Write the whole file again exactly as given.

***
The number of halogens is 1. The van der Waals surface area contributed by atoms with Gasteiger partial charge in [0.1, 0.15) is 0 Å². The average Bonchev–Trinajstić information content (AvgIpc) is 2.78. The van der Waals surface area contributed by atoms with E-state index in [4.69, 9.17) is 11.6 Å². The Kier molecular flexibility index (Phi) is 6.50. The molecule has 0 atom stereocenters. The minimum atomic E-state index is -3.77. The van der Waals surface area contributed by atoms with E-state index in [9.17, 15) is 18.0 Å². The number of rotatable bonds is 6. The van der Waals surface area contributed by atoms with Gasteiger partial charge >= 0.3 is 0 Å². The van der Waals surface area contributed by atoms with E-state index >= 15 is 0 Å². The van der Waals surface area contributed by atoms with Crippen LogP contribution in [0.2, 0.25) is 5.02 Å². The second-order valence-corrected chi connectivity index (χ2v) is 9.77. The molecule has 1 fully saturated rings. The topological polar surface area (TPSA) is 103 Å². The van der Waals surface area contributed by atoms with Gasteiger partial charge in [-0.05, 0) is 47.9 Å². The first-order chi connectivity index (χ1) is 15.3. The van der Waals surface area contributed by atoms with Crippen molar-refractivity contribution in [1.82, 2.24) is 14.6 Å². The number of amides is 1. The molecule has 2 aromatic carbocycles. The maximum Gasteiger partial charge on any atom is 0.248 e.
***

The number of halogens is 1. The van der Waals surface area contributed by atoms with Gasteiger partial charge in [0.1, 0.15) is 0 Å². The average Bonchev–Trinajstić information content (AvgIpc) is 2.78. The van der Waals surface area contributed by atoms with E-state index in [4.69, 9.17) is 11.6 Å². The Kier molecular flexibility index (Phi) is 6.50. The molecule has 0 atom stereocenters. The minimum atomic E-state index is -3.77. The van der Waals surface area contributed by atoms with E-state index in [9.17, 15) is 18.0 Å². The number of rotatable bonds is 6. The van der Waals surface area contributed by atoms with Gasteiger partial charge >= 0.3 is 0 Å². The van der Waals surface area contributed by atoms with E-state index >= 15 is 0 Å². The van der Waals surface area contributed by atoms with Crippen LogP contribution in [0.2, 0.25) is 5.02 Å². The second-order valence-corrected chi connectivity index (χ2v) is 9.77. The molecule has 1 fully saturated rings. The topological polar surface area (TPSA) is 103 Å². The van der Waals surface area contributed by atoms with Gasteiger partial charge in [-0.05, 0) is 47.9 Å². The first-order chi connectivity index (χ1) is 15.3. The van der Waals surface area contributed by atoms with Crippen molar-refractivity contribution in [1.82, 2.24) is 14.6 Å². The number of amides is 1. The molecule has 2 aromatic carbocycles. The maximum Gasteiger partial charge on any atom is 0.248 e.